Every weekday morning, I take a two-mile walk through the neighborhood. Because we live out in the country, various forms of wildlife appear. Some of them, unfortunately, turn out to be flattened, like the squirrel who tried to beat the car while crossing the road. I can almost hear him saying to himself, “I’ve done this a million times before”—squirrels tend to exaggerate—“I can do it again.” Only to discover that one in a million times that it doesn’t work. When deer try the same thing, at least they have a size advantage. Though they often meet their demise, they take out revenge on our cars.
But this isn’t about road kill.
Most things I encounter out on the road are much more pleasant. Take the wooly bear caterpillar, for example. Twice I’ve stopped to watch them gallump their way toward the safety of the ditch. Unless they’re moving, it’s impossible to tell front from rear. Which is the point, I guess, when a bird is homing in for a snack. A little misjudgment on the part of the bird, and the caterpillar can be off in the opposite direction.
A close look at the brown band that girdles the brown caterpillars shows wide fuzzy bands. The story goes that, the wider the band, the worse the winter to come. That, of course, doesn’t really make sense. What the band does reflect is the depth of the food buffet in the previous spring and summer. More food, healthier wooly bears, and wider brown bands. In spite of that, I still love these old tales. They’re everywhere, if you think about it. Take a yard peppered with acorns. Another instance of the sign of a coming winter that’ll blow your socks off. Same answer as the wooly bear’s band: better spring and summer weather, more acorns. That led me to think about rhubarb. Bear with me; this’ll come together in a minute. We have both acorns and rhubarb in our backyard, so it’s natural to scan and see both. Rhubarb is a perfectly yummy plant. It’s so yummy, the old-fashioned name is pieplant. But don’t eat the leaves; they’re poisonous.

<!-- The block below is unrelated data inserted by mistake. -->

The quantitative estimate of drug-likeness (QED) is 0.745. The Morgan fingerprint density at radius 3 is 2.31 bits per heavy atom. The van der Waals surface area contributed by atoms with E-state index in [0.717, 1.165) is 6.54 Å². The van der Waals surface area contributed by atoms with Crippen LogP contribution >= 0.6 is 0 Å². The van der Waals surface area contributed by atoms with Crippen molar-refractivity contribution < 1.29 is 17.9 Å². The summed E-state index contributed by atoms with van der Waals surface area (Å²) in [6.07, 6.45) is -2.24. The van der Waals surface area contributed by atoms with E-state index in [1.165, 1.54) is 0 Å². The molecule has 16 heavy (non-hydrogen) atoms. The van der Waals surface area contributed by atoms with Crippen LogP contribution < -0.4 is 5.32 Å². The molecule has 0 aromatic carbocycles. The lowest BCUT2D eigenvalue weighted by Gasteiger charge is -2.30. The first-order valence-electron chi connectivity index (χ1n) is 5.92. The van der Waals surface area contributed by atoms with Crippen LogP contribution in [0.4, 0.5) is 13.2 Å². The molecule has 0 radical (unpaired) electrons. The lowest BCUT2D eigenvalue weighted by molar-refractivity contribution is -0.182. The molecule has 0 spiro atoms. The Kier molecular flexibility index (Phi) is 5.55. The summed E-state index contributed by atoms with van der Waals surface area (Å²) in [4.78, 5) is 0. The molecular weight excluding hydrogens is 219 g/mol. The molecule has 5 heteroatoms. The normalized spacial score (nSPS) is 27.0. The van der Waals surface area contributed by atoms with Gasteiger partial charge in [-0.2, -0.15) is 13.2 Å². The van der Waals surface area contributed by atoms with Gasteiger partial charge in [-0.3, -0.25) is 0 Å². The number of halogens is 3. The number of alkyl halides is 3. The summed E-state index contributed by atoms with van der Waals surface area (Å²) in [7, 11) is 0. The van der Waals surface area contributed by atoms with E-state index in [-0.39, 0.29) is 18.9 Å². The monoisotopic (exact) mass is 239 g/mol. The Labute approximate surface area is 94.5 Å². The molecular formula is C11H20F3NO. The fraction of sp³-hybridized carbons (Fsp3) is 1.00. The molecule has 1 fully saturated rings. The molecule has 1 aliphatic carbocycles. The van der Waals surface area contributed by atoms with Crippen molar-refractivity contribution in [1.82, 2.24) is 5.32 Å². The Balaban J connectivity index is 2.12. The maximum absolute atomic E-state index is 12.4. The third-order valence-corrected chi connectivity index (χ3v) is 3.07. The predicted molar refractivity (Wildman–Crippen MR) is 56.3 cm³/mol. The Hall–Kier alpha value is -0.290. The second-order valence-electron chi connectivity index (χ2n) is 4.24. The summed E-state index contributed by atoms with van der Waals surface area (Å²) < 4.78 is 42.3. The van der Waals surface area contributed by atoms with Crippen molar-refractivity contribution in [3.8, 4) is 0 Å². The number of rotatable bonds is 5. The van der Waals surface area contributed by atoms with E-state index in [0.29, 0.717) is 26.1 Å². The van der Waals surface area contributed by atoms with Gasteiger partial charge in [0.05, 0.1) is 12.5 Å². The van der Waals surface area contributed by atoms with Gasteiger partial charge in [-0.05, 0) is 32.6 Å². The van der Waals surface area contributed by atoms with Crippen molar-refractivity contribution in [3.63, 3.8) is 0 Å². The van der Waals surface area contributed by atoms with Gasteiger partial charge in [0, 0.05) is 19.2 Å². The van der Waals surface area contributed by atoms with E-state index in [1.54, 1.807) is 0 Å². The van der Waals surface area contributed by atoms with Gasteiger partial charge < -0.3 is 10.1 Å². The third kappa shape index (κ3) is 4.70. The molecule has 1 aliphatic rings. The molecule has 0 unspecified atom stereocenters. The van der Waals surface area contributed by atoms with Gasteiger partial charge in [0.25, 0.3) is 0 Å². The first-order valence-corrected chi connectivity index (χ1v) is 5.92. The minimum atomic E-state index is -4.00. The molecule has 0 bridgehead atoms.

Who found out that rhubarb leaves are poisonous? What early hunter-gatherer was so hungry as to try eating rhubarb leaves? I can understand how other foods passed the taste test, but rhubarb leaves? Some early hunters, having skewered a squirrel in preparation for roasting it over a fire, probably saw their precious dinner slip off the stick because it wasn’t run through securely enough. The hard work entailed in getting that squirrel meant the hunters were watching dinner turn to a cinder. They would undoubtedly rescue the meat from the fire, and then risk eating it, because who knew when the next meal would stroll by and offer itself to your spear? Voila! Sweet cooked meat! And you could carry the leftovers with you without drawing every fly in the neighborhood. Everyone benefited from the discovery. In the future, cooking meat became the norm. And so did avoiding rhubarb leaves!
But back to wooly bears. With warm springs and sunny summers, a plethora of field flowers and grasses pop up. Violets, clovers, sunflowers and asters are just some of the foods laid out on the wooly bears’ banquet tables. With such goodies in abundance, wooly bears grow fat, and so do their fuzzy brown bands. It’s their pasts that result in thick fur like velvet. So, I guess we should look over our shoulders once in a while to see how what’s here now might be based on what’s already happened. Better than trying to predict the future based on the wooly bear caterpillar.